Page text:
4
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Here's my first Rust program that I could actually use for something:

use std::io;
use std::process;

fn main() {
    let mut sum = 0;
    loop {
        let mut number_str = String::new();
        match io::stdin().read_line(&mut number_str) {
            Ok(n) => { if n == 0 {break} },
            Err(e) => { println!("ERROR: got '{}' when reading a line", e) }
        }
        match number_str.trim().parse::<i32>() {
            Ok(n) => { sum += n }
            Err(n) => {
                println!("ERROR: Entered something that is not a number: '{}'",
                    number_str.trim_right());
                process::exit(1)
            },
        }
    }
    println!("{}", sum);
}

Did I violate any style rules? Is there anything else I should add/change/improve?

\$\endgroup\$

1 Answer 1

4
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  1. You have a compiler warning. One of the points of using a statically typed language is to have the compiler watching your back. If you ignore what the compiler says, you lose out.

    warning: unused variable: `n`, #[warn(unused_variables)] on by default
      --> main.rs:14:17
       |
    14 |             Err(n) => {
       |                 ^
    
  2. If you don't care about the value, use an underscore (_).

  3. Learn and love Rustfmt.

    1. There are no braces on one-line match arms.
    2. Always use trailing commas on multiple line items.
    3. Use spaces inside braces ({ break }).
  4. If the current code encounters an error while reading input, it continues processing. That seems unintuitive.

  5. The current code uses trim when parsing, but only trim_right when showing the error to the user. This seems like a way of confusing the user when the error occurs.

  6. It's potentially inefficient to reallocate the string in each iteration. Moving it outside the loop would mean you are responsible for clearing it each iteration. Failing to clear it would be a bug and potential security hole.

  7. However, the code to process each line is already implemented for you.

  8. There's duplicate error handling code. I'd extract a method to be able to use Result. I love using quick_error to construct error enumerations. This lets you use try! or ?.

#[macro_use]
extern crate quick_error;

use std::io::{self, BufRead};
use std::process;

use quick_error::ResultExt;

quick_error! {
    #[derive(Debug)]
    enum Error {
        Io(err: io::Error) {
            from()
            description("unable to read line")
            display("Unable to read line: {}", err)
            cause(err)
        }
        Parse(err: std::num::ParseIntError, num: String) {
            description("unable to parse number")
            display("Unable to parse '{}': {}", num, err)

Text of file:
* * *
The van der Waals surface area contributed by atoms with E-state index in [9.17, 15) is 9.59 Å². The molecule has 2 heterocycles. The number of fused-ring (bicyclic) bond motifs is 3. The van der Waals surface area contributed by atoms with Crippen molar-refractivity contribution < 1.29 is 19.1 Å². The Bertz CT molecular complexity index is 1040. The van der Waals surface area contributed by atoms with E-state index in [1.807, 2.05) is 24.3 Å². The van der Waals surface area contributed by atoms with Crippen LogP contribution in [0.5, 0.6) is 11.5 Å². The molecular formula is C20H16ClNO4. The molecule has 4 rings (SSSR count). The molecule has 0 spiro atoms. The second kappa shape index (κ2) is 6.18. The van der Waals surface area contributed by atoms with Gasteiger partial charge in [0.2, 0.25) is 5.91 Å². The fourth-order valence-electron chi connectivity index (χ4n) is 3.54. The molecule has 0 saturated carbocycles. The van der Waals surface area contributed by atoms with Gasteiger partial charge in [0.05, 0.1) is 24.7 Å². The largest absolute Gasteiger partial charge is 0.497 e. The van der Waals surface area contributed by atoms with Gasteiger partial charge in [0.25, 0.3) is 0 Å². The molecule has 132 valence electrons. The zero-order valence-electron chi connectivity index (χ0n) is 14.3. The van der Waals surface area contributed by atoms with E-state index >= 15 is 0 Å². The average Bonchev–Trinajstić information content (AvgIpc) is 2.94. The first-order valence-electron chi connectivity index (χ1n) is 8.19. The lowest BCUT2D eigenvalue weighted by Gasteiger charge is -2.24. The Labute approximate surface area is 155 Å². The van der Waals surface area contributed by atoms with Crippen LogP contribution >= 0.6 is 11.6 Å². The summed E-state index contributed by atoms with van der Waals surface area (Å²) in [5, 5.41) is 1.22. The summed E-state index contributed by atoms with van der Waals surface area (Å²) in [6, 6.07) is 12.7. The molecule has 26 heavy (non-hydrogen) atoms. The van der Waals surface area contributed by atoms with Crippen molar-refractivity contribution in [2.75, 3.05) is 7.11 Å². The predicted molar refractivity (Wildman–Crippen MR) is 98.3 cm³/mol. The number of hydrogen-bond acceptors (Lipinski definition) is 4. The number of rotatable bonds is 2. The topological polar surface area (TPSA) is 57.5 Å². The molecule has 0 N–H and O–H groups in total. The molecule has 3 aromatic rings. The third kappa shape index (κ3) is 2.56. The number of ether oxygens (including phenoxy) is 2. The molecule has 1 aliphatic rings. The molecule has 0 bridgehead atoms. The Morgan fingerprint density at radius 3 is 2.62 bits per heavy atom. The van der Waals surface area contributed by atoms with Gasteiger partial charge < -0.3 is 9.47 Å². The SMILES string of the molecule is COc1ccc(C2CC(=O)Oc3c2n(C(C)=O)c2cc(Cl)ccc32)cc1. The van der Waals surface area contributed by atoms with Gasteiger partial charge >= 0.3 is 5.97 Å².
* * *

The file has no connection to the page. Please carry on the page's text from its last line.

cause(err)
            context(num: &'a str, err: std::num::ParseIntError) -> (err, num.into())
        }
    }
}

fn inner_main() -> Result<i32, Error> {
    let mut sum = 0;

    let stdin = io::stdin();
    for line in stdin.lock().lines() {
        let line = line?;
        let line = line.trim();
        sum += line.parse().context(line)?;
    }

    Ok(sum)
}

fn main() {
    match inner_main() {
        Ok(sum) => println!("{}", sum),
        Err(e) => {
            println!("ERROR: {}", e);
            process::exit(1);
        }
    }
}
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5
  • 1
    \$\begingroup\$ Wow, this quick_error thing is nice! You separated error handling from the general logic in a great way, thanks. \$\endgroup\$
    – d33tah
    Dec 18, 2016 at 18:42
  • \$\begingroup\$ @d33tah I think that separation is very valuable, especially in Rust, where many more classes of errors are front-and-center. Not many other languages expose the potential for reading from stdin to fail, but it can certainly happen! \$\endgroup\$
    – Shepmaster
    Dec 18, 2016 at 18:59
  • \$\begingroup\$ I re-read the code, experimented with it and tried to actually understand it and my brain freezes at context(num: &'a str, err: std::num::ParseIntError) -> (err, num.into()). I guess I'll need to learn a bit to be able to use libraries like that. Could this code be as clean without quick_error? \$\endgroup\$
    – d33tah
    Dec 18, 2016 at 19:05
  • 1
    \$\begingroup\$ @d33tah macros can appear to be some of the more magical aspects of Rust, but usually they are "just" ways of expressing a shorthand for a common pattern. In this case, that bit of macro is likely creating a From implementation that converts into the Error type. I'd certainly encourage you to implement Error by hand to start with. Just... delete quick_error! { ... } and the call to .context(...) and see if you can reimplement the same functionality. You'll learn about std::error::Error and From / Into and maybe some more. \$\endgroup\$
    – Shepmaster
    Dec 18, 2016 at 19:20
  • \$\begingroup\$ Once you have done that, then you will have an appreciation for the shorthand that the macro gives you, or maybe you'll want to look at other libraries that provide similar convenience... \$\endgroup\$
    – Shepmaster
    Dec 18, 2016 at 19:21

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